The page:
Spirit: New Riff – Single Barrel Bourbon Non-Chill Filtered
Distiller: New Riff
Aged: 4+ Years
Price: Around $50.00
About The Distillery:
We are independently owned by one family. As a result of that independence, the freedom from outside pressures and interests has allowed us to make an unforeseen declaration for quality. For perhaps the first time since the inception of the Bottled in Bond Act in 1897, a Kentucky sour mash whiskey distillery has committed itself exclusively to that quality standard, the world’s highest. We proudly lift that bar even higher by bottling without chill filtration. Because of that, We stand behind this combination of classic American entrepreneurship and ingenuity. Therefore, Passion and knowledge are born from one of the world’s great spirit regions; and a talented team individually committed to doing things the right way.
We play our own riff on the Sour Mash Kentucky Regimen. Our standard of Bottled in Bond is Without Chill Filtration. We apply that production regimen to wholly new styles of Kentucky whiskey. At the end of the day, despite playing a free hand to improvise and create Kentucky whiskey anew, we uphold above all else the time-honored Sour Mash Kentucky Regimen: we believe it’s a fantastic way to make whiskey, fully the equal of the traditions of the world’s great whiskeys.
About The Bottle:
New Riff Distilling’s core Bourbon expression is a genuinely high-rye, full bodied whiskey. As a result of that, it offers a savory and spicy character. We bottle at Barrel Proof without Chill Filtration. Our mash bill is non-GMO grains at 65% corn, 30% rye, and 5% malted barley. This represents a new riff on Kentucky’s most hallowed whiskey traditions. It is four years old. Kept in 53-gallon toasted and charred new oak barrels. We take no shortcuts taken in our production. All New Riff whiskeys are made with the full sour mash Kentucky Regimen; all carry an age statement, and are always bottled without chill filtration.
Proof Vs Heat
Notes & Review
Nose: The nose is simple and forgiving for a 105+ proof bourbon, nothing too complex for my decently experienced sniffer. My main takeaway aromas are a sweet caramel vanilla with some charred oak on the end of the whiff.
Palate: Here’s where the high rye portion of the mash bill stands out. The Rye spice rears its head here, a good mix of that earthy mineral flavor but it doesn’t leave that dirt coated feeling on your tongue that some ryes do. The vanilla softens the initial blow your taste buds receive from the boldness of the bourbon. New Riffs single barrel bourbons are 65% corn 30% rye and 5% malted barley FYI.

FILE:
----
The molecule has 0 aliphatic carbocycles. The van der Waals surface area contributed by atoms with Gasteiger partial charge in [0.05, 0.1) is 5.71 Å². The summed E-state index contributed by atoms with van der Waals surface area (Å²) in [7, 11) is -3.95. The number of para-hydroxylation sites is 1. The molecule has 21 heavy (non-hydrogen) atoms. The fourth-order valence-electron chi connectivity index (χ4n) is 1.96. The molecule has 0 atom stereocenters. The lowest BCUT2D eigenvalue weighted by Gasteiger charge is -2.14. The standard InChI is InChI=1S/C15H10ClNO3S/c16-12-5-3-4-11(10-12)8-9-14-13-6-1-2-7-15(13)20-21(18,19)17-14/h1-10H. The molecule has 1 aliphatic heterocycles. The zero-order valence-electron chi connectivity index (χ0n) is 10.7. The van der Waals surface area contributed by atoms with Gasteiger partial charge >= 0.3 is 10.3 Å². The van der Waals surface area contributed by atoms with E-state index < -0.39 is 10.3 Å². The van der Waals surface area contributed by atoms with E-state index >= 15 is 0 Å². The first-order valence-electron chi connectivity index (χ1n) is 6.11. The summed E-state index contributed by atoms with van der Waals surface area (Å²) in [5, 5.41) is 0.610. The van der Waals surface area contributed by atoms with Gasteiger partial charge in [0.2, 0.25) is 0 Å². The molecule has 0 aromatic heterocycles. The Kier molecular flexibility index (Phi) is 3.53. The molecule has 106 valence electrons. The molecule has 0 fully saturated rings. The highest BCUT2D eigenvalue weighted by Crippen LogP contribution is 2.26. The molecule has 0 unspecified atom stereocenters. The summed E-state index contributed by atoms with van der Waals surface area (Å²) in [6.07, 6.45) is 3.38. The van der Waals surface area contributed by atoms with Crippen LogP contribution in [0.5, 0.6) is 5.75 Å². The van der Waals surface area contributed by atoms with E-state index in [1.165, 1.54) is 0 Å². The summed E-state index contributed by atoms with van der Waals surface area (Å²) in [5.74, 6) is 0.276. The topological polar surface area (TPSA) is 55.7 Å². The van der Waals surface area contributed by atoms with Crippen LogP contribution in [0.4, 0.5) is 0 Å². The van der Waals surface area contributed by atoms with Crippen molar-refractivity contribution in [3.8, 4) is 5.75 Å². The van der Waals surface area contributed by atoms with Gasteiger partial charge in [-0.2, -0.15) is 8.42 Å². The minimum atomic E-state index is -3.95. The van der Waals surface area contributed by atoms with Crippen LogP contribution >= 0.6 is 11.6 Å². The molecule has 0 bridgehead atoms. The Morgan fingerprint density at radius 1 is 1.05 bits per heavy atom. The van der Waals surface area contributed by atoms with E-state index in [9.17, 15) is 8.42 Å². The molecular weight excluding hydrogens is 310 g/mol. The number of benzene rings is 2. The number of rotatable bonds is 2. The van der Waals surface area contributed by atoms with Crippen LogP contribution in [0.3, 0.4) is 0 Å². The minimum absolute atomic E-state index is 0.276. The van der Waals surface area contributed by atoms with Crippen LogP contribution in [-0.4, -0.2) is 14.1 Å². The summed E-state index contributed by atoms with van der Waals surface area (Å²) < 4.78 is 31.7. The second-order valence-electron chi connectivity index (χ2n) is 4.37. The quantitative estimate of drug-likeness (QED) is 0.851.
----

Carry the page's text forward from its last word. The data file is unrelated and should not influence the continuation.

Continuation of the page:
Finish: The finish is very smooth with a dwindling disintegration of the vanilla first reported into a smoky cherry and cinnamon that leaves a tingle on the taste buds.
Review: It may only be 4 years old, but this toddler has legs! If you give this puppy a swirl in your glass, you’ll see an alcoholic Jackson Pollock running down the sides in slow motion.
You can pretty much stick your entire nose in your glass and take a deep inhale of this bourbon without getting that typical alcohol burn you singe your nostrils with in higher proof bourbons. The nose isn’t complicated, but that definitely doesn’t mean it’s a bad thing. It’s straightforward, bold and invites you in with enticing aromas of caramel melting over a piece of charred oak that had been soaked and left to dry in vanilla extract.
Your taste buds can bob and weave all they want, but they’re still going to get hit by this jab, jab, Rye-ght hook combo of flavor that’s coming for them. The palate is my favorite part of this bourbon, coming as a complete surprise from what the invitation said on the nose. I signed up for a nice, uncomplex, and smooth oaky/vanilla/caramel bourbon sip when I nosed this and got taken for a rollercoaster Rye-d (Okay, okay I promise no more rye puns after this…) Mouth-feel is exceptional for a high rye bourbon, one of my increasingly favored pours. Gives you the rye spices, heat and flavors without burning your tongue off or giving it a new coating of earthy turtle wax that some higher rye mash bills tend to do.
The finish is solid as well, breaking down those vanilla notes after the rye flavor wave into that smoked cherry and sugared cinnamon.
I would highly recommend picking this up if you happened to be browsing for some bourbon in the New England area and wanted some excellent bang for your buck at around 50$ a bottle. I break this out for the people who I know will have an appreciation for the type of bourbon I prefer or want to give an insight to new drinkers into the complex and nuanced world of tasting whiskey.